-The time it takes for the ball to fall is determined by using the equation for motion in the vertical dimension: Δy = ½gt². By solving for time, t = √(2Δy/g), and plugging in the values (2.4 m for distance and 10 m/s² for acceleration due to gravity), we get the time as approximately 0.69 seconds.

### What is the horizontal velocity of the ball just after it leaves the cup?

-The horizontal velocity vₓ of the ball is determined using the distance it travels horizontally (1.8 m) and the time it takes to fall (0.69 seconds). The horizontal velocity is vₓ = 1.8 m / 0.69 s = 2.6 m/s.

### How is the acceleration of the block on the table calculated?

-The acceleration is calculated using the kinematic equation v_f² = v_i² + 2aΔd. Since the initial velocity v_i is 0 and the final velocity v_f is 2.6 m/s over a distance Δd of 0.95 m, the acceleration a is a = v_f² / (2Δd) = 2.6² / (2 × 0.95) = 3.55 m/s².

### What forces are considered when determining the dynamics of the system involving the pulley and the masses?

-The primary forces considered are the gravitational force on the hanging mass (mg) and the tension in the string, which transmits this force to the block on the table, causing it to accelerate.

### How is the mass of the block (big M) calculated in part C?

-The mass of the block (big M) is calculated by equating the net force to the total mass times acceleration (F = ma). Given the gravitational force on the hanging mass and the acceleration of the system, the equation is Mg = (M + m)a, where m is the mass of the hanging object. Solving for M gives M = (mg/a) - m.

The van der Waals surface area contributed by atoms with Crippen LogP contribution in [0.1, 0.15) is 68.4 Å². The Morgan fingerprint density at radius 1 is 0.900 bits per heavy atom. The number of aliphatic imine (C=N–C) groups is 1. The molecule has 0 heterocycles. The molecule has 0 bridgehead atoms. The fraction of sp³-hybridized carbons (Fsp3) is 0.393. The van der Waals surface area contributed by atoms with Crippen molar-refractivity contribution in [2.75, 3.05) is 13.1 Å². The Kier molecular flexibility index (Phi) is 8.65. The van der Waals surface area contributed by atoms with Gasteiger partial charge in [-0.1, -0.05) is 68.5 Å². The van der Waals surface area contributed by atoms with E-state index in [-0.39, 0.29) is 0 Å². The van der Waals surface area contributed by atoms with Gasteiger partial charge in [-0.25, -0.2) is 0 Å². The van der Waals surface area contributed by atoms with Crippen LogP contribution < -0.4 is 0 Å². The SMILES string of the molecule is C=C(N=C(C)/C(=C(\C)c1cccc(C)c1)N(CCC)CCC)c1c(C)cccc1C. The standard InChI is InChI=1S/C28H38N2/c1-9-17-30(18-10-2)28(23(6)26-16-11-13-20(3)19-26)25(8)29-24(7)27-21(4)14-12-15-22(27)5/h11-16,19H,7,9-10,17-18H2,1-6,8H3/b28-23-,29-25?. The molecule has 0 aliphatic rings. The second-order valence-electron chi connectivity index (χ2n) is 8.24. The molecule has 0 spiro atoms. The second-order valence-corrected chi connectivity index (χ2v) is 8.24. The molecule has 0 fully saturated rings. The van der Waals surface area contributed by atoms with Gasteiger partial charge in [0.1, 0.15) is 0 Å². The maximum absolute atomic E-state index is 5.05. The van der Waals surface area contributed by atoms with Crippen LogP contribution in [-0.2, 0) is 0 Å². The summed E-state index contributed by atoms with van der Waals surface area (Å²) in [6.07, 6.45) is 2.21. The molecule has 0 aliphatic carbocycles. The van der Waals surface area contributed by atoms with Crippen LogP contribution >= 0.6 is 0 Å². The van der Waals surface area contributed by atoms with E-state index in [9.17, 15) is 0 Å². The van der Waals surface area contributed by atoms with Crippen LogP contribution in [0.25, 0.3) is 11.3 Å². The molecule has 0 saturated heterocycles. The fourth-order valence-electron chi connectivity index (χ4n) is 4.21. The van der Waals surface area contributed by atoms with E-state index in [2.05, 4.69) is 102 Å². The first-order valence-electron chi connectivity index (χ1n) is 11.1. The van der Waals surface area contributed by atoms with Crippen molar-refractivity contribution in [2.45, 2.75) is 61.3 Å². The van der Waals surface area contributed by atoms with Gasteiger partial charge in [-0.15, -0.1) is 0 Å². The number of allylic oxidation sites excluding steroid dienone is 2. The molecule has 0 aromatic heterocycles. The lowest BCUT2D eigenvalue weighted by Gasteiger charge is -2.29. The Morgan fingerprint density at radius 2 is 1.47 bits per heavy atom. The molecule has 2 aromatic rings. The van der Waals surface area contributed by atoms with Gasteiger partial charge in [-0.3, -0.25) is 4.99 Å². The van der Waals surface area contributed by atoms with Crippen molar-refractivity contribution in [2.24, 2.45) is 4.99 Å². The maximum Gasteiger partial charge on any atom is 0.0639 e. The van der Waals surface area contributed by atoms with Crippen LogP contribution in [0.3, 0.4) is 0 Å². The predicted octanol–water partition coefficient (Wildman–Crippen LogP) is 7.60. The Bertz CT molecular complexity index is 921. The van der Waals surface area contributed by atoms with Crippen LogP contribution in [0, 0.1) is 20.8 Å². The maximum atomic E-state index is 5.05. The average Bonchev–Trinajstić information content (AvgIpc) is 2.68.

### What effect does increasing the mass of the ball have on the horizontal distance it travels after being launched?

-Increasing the mass of the ball decreases the horizontal distance it travels. This is because a larger mass results in a lower acceleration of the system due to the same gravitational force, leading to a lower launch velocity and thus a shorter horizontal distance.

### Why does the acceleration of the block and the entire system decrease when the mass of the ball increases?

-The acceleration decreases because the force due to gravity on the hanging mass remains constant while the total mass of the system increases. This results in a lower overall acceleration since a = F/mₜₒₜₐₗ.

### What are the key equations used in solving this problem?

-The key equations used include the kinematic equations for projectile motion and linear motion, such as Δy = ½gt², vₓ = Δx/t, v_f² = v_i² + 2aΔd, and F = ma. These equations help determine time, velocity, acceleration, and forces in the system.

###### Outlines

##### 📚 Physics Problem-Solving Strategy